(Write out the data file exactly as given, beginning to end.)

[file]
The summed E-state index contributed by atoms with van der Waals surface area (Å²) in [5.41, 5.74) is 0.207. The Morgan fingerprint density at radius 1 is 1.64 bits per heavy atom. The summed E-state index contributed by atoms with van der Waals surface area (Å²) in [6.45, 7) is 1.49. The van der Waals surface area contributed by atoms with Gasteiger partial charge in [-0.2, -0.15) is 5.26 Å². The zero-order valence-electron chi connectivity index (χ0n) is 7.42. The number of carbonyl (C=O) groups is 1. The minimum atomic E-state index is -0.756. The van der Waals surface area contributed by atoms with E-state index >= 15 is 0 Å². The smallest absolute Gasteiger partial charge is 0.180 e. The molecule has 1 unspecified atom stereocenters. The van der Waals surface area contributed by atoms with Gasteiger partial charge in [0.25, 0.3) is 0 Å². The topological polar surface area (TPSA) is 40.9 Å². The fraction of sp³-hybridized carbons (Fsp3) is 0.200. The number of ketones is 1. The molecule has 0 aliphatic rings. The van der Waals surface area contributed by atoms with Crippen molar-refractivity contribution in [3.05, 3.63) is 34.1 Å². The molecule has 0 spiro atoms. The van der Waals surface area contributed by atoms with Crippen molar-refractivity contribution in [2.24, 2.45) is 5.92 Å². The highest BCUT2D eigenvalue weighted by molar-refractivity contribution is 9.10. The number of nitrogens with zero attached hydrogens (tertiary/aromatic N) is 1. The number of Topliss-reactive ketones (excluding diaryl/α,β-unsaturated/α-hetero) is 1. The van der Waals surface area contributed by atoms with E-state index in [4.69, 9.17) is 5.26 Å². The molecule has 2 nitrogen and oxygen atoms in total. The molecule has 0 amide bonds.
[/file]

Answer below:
The summed E-state index contributed by atoms with van der Waals surface area (Å²) in [5.41, 5.74) is 0.207. The Morgan fingerprint density at radius 1 is 1.64 bits per heavy atom. The summed E-state index contributed by atoms with van der Waals surface area (Å²) in [6.45, 7) is 1.49. The van der Waals surface area contributed by atoms with Gasteiger partial charge in [-0.2, -0.15) is 5.26 Å². The zero-order valence-electron chi connectivity index (χ0n) is 7.42. The number of carbonyl (C=O) groups is 1. The minimum atomic E-state index is -0.756. The van der Waals surface area contributed by atoms with E-state index >= 15 is 0 Å². The smallest absolute Gasteiger partial charge is 0.180 e. The molecule has 1 unspecified atom stereocenters. The van der Waals surface area contributed by atoms with Gasteiger partial charge in [0.25, 0.3) is 0 Å². The topological polar surface area (TPSA) is 40.9 Å². The fraction of sp³-hybridized carbons (Fsp3) is 0.200. The number of ketones is 1. The molecule has 0 aliphatic rings. The van der Waals surface area contributed by atoms with Crippen molar-refractivity contribution in [3.05, 3.63) is 34.1 Å². The molecule has 0 spiro atoms. The van der Waals surface area contributed by atoms with Crippen molar-refractivity contribution in [2.24, 2.45) is 5.92 Å². The highest BCUT2D eigenvalue weighted by molar-refractivity contribution is 9.10. The number of nitrogens with zero attached hydrogens (tertiary/aromatic N) is 1. The number of Topliss-reactive ketones (excluding diaryl/α,β-unsaturated/α-hetero) is 1. The van der Waals surface area contributed by atoms with E-state index in [4.69, 9.17) is 5.26 Å². The molecule has 2 nitrogen and oxygen atoms in total. The molecule has 0 amide bonds.